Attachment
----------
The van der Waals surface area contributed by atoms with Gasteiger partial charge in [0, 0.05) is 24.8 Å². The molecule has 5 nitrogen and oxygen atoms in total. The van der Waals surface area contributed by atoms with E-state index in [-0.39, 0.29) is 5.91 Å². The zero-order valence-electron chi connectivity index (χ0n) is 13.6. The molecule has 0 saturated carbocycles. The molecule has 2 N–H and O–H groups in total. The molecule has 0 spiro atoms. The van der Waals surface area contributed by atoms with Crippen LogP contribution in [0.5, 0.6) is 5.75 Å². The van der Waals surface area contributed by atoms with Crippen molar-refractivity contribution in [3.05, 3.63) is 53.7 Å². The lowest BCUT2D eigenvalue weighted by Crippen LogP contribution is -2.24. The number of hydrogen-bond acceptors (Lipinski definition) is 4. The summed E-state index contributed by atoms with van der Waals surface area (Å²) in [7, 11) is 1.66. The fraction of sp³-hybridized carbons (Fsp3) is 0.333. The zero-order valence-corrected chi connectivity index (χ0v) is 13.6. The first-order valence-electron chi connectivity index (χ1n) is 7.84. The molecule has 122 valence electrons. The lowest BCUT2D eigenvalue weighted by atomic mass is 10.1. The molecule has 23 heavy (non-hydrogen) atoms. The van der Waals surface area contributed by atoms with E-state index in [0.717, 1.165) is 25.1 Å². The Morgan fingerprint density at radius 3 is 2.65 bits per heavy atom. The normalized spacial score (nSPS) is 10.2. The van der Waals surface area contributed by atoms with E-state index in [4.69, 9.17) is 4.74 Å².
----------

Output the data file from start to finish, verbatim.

The van der Waals surface area contributed by atoms with Gasteiger partial charge in [0, 0.05) is 24.8 Å². The molecule has 5 nitrogen and oxygen atoms in total. The van der Waals surface area contributed by atoms with E-state index in [-0.39, 0.29) is 5.91 Å². The zero-order valence-electron chi connectivity index (χ0n) is 13.6. The molecule has 0 saturated carbocycles. The molecule has 2 N–H and O–H groups in total. The molecule has 0 spiro atoms. The van der Waals surface area contributed by atoms with Crippen LogP contribution in [0.5, 0.6) is 5.75 Å². The van der Waals surface area contributed by atoms with Crippen molar-refractivity contribution in [3.05, 3.63) is 53.7 Å². The lowest BCUT2D eigenvalue weighted by Crippen LogP contribution is -2.24. The number of hydrogen-bond acceptors (Lipinski definition) is 4. The summed E-state index contributed by atoms with van der Waals surface area (Å²) in [7, 11) is 1.66. The fraction of sp³-hybridized carbons (Fsp3) is 0.333. The zero-order valence-corrected chi connectivity index (χ0v) is 13.6. The first-order valence-electron chi connectivity index (χ1n) is 7.84. The molecule has 122 valence electrons. The lowest BCUT2D eigenvalue weighted by atomic mass is 10.1. The molecule has 23 heavy (non-hydrogen) atoms. The van der Waals surface area contributed by atoms with E-state index in [0.717, 1.165) is 25.1 Å². The Morgan fingerprint density at radius 3 is 2.65 bits per heavy atom. The normalized spacial score (nSPS) is 10.2. The van der Waals surface area contributed by atoms with E-state index in [4.69, 9.17) is 4.74 Å².